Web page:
Keith Neundorfer , June 14, 2001; 12:46 A.M.

The latest version of this camera, the s110, has been available for about a month. It has an additional medium resolution (1024x768), 3 video modes (The mic is next to the lens), and direct print capability with the new Canon printers. It is the same size and weight as the s100 and has the same optics and accessories. From a reasonably reputable merchant you can get one delivered to your door for less than $440. Now if they'd just make a clip-on battery back that would last a whole day and have a center tripod socket...

Paul Fisher , June 29, 2001; 03:05 A.M.

I find that my Digital Ixus (the name it goes by in Australia) is in use about 4 days a week. My Nikons get taken out on the weekend. As mentioned by other reviewers the Ixus is a point'n'shoot. Having said that, it is certainly capable of taking some very nice images if you take the time to set things up - but for that I usually use the Nikons. It's also a great party camera - connect it to the TV and put it in slide-show mode, or else just use it as a video camera.

John De Ryckere , August 18, 2001; 05:31 P.M.

I just bought an S300 and really like it. I agree with Keith, a snap in battery adapter would be nice. I think there is a solution though, I was at Ritz today looking for the in car charger. I didn't find that but I did find an AC adaptor for the S110/S300. It's comes with a little fake battery that slips into the battery receptacle of the camera with a jack to hook up to the wall wart.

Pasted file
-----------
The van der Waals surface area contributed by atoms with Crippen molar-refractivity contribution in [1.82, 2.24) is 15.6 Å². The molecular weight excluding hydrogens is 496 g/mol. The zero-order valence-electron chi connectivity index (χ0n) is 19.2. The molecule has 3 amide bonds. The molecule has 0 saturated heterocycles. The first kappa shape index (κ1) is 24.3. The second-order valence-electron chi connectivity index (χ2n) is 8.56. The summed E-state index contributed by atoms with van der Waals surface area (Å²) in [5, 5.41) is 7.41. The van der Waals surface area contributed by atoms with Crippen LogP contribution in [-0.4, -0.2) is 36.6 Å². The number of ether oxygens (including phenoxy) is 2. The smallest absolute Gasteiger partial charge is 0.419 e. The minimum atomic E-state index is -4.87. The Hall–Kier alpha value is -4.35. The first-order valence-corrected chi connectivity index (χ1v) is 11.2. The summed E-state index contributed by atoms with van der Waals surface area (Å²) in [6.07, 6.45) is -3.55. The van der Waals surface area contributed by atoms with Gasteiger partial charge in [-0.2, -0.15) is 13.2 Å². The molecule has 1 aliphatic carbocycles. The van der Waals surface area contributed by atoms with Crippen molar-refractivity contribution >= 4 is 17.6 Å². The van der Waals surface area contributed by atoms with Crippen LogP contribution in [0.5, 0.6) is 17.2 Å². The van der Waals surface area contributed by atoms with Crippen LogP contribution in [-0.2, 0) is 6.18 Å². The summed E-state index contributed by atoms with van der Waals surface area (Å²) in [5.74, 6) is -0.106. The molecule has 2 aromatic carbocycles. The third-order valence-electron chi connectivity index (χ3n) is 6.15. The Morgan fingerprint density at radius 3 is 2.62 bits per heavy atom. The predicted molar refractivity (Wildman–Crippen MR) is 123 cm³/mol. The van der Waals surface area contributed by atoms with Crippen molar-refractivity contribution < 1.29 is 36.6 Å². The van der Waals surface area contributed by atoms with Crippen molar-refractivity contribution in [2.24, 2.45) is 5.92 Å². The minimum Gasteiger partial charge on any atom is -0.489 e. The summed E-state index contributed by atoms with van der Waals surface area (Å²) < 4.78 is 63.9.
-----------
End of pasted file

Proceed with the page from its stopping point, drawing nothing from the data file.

It wouldn't be very difficult to make something that would take normal 1.5 V AA batteries, regulate the voltage down to whatever the camera runs at and attach a plug.

Ben Lunsford , November 27, 2001; 10:21 A.M.

In the last link posted yesterday the photographer who took those great images in Morocco said it may be a good idea to "get the S100 now and then trade up to a 4 MP or 5 MP camera later." Wait a minute!! There is a new camera that was released earlier this month that is as small as the ELPH line but takes 4 MP photos. The Pentax Optio 430 can be had for around $560 (November '01) from at least one reputable seller online. A twice-as-powerful alternative to the ELPH for a go-anywhere digital.

Christopher Thomas , May 29, 2002; 05:23 P.M.

I've owned an S100 for the past two years, and have been quite pleased with the results, using it as my travel camera. While the shots may not compare with film, the old adage is so true that you don't get the photos if you don't have a camera. It has provided great images from several extended trips, enduring all types of weather. The problems with film and travel are only increasing and digital is a reasonable alternative. Since Phil missed the shot, I've attached photos of a sea turtle taken in Hawaii with my Canon S100 in the waterproof housing.

Image Attachment: Turtle & coral.jpg

Christopher Thomas , May 30, 2002; 09:00 A.M.

Here's a close-up:

Image Attachment: Turtle.jpg